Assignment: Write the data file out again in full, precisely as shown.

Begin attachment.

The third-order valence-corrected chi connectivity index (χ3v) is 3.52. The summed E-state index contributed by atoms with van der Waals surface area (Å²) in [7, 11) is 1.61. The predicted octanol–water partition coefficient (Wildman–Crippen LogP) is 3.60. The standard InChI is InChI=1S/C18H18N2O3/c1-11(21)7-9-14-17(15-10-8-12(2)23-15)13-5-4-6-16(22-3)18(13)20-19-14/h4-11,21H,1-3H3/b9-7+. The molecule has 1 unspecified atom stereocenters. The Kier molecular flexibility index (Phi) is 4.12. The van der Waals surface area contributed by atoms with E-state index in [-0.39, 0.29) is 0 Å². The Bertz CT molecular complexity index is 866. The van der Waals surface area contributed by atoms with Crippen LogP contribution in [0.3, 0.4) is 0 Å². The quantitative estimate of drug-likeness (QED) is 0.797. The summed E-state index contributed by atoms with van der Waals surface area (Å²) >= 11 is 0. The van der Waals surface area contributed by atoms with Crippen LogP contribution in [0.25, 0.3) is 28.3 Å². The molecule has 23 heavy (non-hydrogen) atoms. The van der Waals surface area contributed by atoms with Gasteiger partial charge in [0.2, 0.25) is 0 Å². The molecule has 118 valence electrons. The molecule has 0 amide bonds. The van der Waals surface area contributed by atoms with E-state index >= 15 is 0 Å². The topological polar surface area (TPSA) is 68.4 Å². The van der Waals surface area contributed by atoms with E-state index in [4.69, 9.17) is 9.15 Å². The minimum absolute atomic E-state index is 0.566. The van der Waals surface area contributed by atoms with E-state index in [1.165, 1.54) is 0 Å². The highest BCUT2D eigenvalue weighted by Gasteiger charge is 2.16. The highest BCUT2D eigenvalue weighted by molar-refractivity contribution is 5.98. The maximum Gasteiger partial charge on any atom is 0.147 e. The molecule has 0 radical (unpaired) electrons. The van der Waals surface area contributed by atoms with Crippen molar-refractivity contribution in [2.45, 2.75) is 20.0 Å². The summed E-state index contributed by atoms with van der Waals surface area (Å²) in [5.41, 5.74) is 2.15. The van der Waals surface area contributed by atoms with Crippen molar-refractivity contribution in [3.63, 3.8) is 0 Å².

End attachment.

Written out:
The third-order valence-corrected chi connectivity index (χ3v) is 3.52. The summed E-state index contributed by atoms with van der Waals surface area (Å²) in [7, 11) is 1.61. The predicted octanol–water partition coefficient (Wildman–Crippen LogP) is 3.60. The standard InChI is InChI=1S/C18H18N2O3/c1-11(21)7-9-14-17(15-10-8-12(2)23-15)13-5-4-6-16(22-3)18(13)20-19-14/h4-11,21H,1-3H3/b9-7+. The molecule has 1 unspecified atom stereocenters. The Kier molecular flexibility index (Phi) is 4.12. The van der Waals surface area contributed by atoms with E-state index in [-0.39, 0.29) is 0 Å². The Bertz CT molecular complexity index is 866. The van der Waals surface area contributed by atoms with Crippen LogP contribution in [0.3, 0.4) is 0 Å². The quantitative estimate of drug-likeness (QED) is 0.797. The summed E-state index contributed by atoms with van der Waals surface area (Å²) >= 11 is 0. The van der Waals surface area contributed by atoms with Crippen LogP contribution in [0.25, 0.3) is 28.3 Å². The molecule has 23 heavy (non-hydrogen) atoms. The van der Waals surface area contributed by atoms with Gasteiger partial charge in [0.2, 0.25) is 0 Å². The molecule has 118 valence electrons. The molecule has 0 amide bonds. The van der Waals surface area contributed by atoms with E-state index >= 15 is 0 Å². The topological polar surface area (TPSA) is 68.4 Å². The van der Waals surface area contributed by atoms with E-state index in [4.69, 9.17) is 9.15 Å². The minimum absolute atomic E-state index is 0.566. The van der Waals surface area contributed by atoms with E-state index in [1.165, 1.54) is 0 Å². The highest BCUT2D eigenvalue weighted by Gasteiger charge is 2.16. The highest BCUT2D eigenvalue weighted by molar-refractivity contribution is 5.98. The maximum Gasteiger partial charge on any atom is 0.147 e. The molecule has 0 radical (unpaired) electrons. The van der Waals surface area contributed by atoms with Crippen molar-refractivity contribution in [2.45, 2.75) is 20.0 Å². The summed E-state index contributed by atoms with van der Waals surface area (Å²) in [5.41, 5.74) is 2.15. The van der Waals surface area contributed by atoms with Crippen molar-refractivity contribution in [3.63, 3.8) is 0 Å².